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Ignition Interlock
Study finds drunk drivers of the number one cause for fatal wrong-way driving accidents

A recent study by the National Transportation Safety Board on wrong-way driving crashes cited alcohol-impaired driving as the leading cause of collisions. As a result of the study, the NTSB is now recommending that all first-time offender DWI drivers be required to have an ignition interlock installed on their vehicle. Currently, only 17 states require interlocks to be installed for first-time offenders.
 
These interlocks require the offender to blow into a chamber that is able to detect if they've been drinking.

"The first step to address the number one killer on our roadways is to do what is proven to be effective - use interlocks for all DWI offenders," said NTSB Chairman Deborah A.P. Hersman.

The board has also strongly endorsed the continued development of passive alcohol detection technology to help prevent drunken driving. One such device is the Driver Alcohol Detection System for Safety -- it would prevent drunk drivers from operating vehicles by detecting alcohol on the driver's breath using breath analyzing and touch-based sensors.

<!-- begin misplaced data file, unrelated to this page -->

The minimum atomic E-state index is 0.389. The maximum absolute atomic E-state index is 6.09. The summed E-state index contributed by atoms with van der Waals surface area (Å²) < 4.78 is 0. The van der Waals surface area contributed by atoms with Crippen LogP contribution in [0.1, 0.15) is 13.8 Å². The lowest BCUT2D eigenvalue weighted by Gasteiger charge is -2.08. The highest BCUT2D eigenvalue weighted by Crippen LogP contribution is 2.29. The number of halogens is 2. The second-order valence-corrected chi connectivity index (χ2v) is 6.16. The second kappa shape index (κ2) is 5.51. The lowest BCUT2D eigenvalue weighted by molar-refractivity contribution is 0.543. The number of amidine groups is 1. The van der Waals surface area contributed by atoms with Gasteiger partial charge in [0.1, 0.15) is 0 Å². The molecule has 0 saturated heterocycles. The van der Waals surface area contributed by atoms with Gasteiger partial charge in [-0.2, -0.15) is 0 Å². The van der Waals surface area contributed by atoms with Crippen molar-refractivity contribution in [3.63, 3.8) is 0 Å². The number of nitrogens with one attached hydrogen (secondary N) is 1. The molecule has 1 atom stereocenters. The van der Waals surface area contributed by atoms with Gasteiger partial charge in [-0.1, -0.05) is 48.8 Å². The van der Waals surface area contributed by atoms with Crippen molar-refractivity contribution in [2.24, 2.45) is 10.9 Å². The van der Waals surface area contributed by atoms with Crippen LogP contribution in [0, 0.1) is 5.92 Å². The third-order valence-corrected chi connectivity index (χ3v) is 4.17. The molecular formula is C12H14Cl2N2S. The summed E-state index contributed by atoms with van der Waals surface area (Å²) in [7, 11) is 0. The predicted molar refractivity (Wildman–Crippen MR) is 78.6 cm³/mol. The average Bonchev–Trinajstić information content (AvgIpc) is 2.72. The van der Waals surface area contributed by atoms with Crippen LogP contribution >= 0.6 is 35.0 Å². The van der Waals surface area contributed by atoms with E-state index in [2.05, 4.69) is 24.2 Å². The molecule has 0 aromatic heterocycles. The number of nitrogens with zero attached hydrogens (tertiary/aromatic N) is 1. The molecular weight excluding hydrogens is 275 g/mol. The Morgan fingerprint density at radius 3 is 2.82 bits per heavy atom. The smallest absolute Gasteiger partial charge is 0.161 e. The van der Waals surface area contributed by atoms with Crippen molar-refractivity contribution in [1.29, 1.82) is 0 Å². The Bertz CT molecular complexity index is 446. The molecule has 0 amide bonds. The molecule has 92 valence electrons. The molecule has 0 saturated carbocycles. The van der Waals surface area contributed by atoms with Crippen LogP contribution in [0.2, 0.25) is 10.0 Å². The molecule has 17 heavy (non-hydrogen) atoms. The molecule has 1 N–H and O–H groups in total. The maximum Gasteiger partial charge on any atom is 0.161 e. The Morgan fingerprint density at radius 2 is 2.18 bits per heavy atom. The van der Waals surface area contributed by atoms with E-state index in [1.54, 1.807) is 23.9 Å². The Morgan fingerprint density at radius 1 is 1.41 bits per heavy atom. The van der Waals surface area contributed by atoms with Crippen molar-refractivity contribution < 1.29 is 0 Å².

In addition to methods designed to weed out drunken drivers, the report also recommends better lighting, enhanced signage and roadway markings, and GPS devices to provide warnings to drivers if they are traveling the wrong way on a road.

The NTSB also says that older drivers are more commonly involved in wrong-way collisions and is asking states to implement comprehensive older driver safety programs.
 
We reported earlier this year that France was requiring all of its citizens to possess a handheld breathalyzer in their vehicles.

Source: NTSB



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This article is over a month old, voting and posting comments is disabled

By ebakke on 12/12/2012 1:28:08 PM , Rating: 5
quote:
I think that a lot of people get a DWI due to youth and/or carelessness. They think it can't happen to them. Usually after they get nabbed once they're cautious for the rest of their lives.
Yeah, except it only takes one careless decision to end (or severely alter) someone else's life.


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